Marshall’s defensive line will set the tone. It racked up 40 sacks last year and now brings in transfers from Kentucky, Miami and Purdue.
In that regard — and to again add an Irish-centric view to this Marshall overview, understandable given the space which is publishing it — the Irish may face the exact right amount of challenge against the Herd to perfect cohesion along the offensive line. No. 2 Ohio State’s raw talent and the 105,000 fans making noise before the snap may give Notre Dame enough trouble to be frustrated after the season opener. The Herd will not be that much of a challenge, but its defensive line will still be enough of a pest to force the Irish offensive line to focus.
New arrivals to conferences are rarely expected to contend from the outset. When Houston and Cincinnati jump to the Big 12 next year, they will find themselves in the mix at the top of the conference, but they will not be seen as immediate championship contenders. Marshall is already at that level in the Sun Belt.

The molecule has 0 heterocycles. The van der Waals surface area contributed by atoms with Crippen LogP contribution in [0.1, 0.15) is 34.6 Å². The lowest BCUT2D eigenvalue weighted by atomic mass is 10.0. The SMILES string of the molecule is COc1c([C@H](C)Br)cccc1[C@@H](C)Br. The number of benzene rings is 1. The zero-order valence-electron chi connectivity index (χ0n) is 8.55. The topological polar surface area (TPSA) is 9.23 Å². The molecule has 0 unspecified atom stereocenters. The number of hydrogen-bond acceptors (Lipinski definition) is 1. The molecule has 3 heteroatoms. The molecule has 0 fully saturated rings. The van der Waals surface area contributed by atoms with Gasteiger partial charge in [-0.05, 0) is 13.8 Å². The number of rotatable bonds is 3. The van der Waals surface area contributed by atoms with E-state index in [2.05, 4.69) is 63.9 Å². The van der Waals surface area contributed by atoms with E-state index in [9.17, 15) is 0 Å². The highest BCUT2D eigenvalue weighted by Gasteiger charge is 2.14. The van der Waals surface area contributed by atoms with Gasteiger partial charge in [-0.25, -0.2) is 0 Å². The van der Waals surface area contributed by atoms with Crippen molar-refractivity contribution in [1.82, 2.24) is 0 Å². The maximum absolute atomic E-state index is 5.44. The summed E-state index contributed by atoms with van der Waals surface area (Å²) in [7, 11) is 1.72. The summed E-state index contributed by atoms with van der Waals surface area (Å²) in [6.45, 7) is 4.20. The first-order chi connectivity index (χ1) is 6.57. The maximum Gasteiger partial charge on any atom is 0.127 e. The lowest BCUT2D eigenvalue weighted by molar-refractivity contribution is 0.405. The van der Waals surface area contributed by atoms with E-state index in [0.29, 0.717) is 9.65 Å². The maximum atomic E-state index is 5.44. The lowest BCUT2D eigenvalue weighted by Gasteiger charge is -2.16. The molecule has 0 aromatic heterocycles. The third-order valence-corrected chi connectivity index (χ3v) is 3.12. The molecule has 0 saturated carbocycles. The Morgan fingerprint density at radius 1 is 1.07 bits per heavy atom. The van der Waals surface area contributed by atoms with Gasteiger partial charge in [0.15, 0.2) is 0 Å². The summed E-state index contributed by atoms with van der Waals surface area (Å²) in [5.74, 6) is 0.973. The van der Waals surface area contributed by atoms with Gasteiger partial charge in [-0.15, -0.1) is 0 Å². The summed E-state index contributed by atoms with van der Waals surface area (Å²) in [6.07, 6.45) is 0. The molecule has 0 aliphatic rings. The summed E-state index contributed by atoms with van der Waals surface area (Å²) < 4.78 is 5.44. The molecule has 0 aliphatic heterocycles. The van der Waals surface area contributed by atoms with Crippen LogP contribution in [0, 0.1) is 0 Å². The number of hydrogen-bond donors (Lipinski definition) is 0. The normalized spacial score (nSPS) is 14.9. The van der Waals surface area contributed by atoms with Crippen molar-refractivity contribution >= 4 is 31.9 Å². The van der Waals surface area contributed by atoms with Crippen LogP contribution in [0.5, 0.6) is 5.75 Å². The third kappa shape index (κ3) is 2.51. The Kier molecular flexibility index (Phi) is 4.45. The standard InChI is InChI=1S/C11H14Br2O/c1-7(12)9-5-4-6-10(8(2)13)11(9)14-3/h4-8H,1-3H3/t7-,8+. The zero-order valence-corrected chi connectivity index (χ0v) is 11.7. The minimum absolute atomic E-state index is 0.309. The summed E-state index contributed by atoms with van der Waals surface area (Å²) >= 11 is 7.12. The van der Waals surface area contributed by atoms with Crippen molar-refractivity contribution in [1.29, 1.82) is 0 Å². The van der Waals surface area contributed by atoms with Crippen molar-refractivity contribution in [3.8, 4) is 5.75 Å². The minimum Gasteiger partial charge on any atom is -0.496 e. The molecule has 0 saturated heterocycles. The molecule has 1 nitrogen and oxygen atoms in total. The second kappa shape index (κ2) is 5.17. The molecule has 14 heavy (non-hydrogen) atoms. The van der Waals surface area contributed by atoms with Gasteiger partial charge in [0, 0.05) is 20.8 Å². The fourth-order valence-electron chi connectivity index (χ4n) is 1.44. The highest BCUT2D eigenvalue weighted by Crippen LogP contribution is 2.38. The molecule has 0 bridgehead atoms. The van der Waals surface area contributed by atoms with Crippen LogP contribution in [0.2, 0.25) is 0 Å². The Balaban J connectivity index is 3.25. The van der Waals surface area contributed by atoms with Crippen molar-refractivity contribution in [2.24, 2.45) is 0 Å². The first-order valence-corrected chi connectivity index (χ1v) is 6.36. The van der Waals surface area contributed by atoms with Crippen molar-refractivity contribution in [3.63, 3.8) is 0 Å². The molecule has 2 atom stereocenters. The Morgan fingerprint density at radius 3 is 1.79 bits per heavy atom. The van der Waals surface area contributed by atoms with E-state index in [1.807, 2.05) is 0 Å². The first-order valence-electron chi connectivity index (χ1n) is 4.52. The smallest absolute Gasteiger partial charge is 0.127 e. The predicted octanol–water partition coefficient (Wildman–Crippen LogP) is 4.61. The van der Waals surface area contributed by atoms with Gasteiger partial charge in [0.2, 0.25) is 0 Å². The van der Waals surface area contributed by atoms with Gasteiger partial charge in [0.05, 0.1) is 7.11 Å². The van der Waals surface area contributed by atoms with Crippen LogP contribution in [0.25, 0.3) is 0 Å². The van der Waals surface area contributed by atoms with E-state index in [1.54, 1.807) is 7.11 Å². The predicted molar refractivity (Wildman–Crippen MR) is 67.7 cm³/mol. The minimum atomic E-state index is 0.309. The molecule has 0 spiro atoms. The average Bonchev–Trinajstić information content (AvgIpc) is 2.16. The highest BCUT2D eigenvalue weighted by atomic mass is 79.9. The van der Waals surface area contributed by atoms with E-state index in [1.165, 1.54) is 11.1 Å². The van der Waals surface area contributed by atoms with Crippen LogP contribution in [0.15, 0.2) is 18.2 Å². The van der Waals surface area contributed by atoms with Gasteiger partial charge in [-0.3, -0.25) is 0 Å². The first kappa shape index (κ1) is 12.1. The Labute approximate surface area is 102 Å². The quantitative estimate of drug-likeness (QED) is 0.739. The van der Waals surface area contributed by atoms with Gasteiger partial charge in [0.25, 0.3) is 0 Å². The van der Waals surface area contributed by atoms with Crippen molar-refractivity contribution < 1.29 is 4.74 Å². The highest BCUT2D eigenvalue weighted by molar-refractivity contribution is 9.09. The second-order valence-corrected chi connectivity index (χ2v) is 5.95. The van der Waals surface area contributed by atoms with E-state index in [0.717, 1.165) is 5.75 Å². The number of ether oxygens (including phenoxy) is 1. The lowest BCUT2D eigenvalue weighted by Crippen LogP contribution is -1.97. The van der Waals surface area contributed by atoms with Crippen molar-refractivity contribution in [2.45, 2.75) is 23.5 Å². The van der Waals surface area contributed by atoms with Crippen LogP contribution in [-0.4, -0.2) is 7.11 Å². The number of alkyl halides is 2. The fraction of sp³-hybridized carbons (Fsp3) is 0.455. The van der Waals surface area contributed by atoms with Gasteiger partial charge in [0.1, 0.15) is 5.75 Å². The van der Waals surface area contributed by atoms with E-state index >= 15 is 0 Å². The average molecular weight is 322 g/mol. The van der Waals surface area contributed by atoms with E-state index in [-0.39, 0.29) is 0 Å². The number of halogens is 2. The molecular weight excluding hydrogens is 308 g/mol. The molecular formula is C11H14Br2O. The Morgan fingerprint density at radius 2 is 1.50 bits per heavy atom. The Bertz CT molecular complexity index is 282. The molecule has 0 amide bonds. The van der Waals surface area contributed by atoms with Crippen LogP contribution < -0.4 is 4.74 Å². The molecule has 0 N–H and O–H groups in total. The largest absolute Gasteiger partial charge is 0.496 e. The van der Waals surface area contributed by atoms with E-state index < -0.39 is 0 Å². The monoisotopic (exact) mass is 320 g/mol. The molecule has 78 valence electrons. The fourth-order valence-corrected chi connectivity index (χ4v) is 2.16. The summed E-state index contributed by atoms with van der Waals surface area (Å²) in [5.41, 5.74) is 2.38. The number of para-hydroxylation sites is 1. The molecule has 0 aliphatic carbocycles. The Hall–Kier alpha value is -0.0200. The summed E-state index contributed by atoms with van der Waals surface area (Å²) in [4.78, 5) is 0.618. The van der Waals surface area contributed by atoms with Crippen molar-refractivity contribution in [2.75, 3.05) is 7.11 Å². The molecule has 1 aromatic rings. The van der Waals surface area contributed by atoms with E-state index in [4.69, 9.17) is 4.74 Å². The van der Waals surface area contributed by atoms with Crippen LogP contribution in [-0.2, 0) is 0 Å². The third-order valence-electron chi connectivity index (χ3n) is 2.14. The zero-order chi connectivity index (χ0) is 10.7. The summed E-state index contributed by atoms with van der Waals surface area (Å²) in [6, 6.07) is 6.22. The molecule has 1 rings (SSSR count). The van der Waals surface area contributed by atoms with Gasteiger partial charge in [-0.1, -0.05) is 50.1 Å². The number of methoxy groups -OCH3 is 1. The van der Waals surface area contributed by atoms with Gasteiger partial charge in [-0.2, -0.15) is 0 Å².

PointsBet gives the Herd the third-best odds of winning the conference, and more wide-ranging sportsbooks suggest Marshall will win eight games this season. Digging into the Herd schedule, though, there is a legitimate chance it is favored in every game except its trip to Notre Dame.
The Irish may be 17-point favorites on Sept. 10, if not more, but otherwise, only one Marshall opponent ranks ahead of it in preseason SP+ projections, and Appalachian State visits Huntington in their November meeting.
If Colombi takes care of the ball better than Wells, the offensive line transfers create a few holes for Ali and the Herd defensive line continues wreaking havoc, then a special season could mark Marshall’s arrival in the Sun Belt, the kind of season that warrants something more than, say, the LendingTree Bowl. Rather than head to Alabama, something closer to the Atlantic Ocean should be the Herd’s postseason destination.
NOTRE DAME’S OPPONENTS
Ohio State’s offense projects to match the best of the century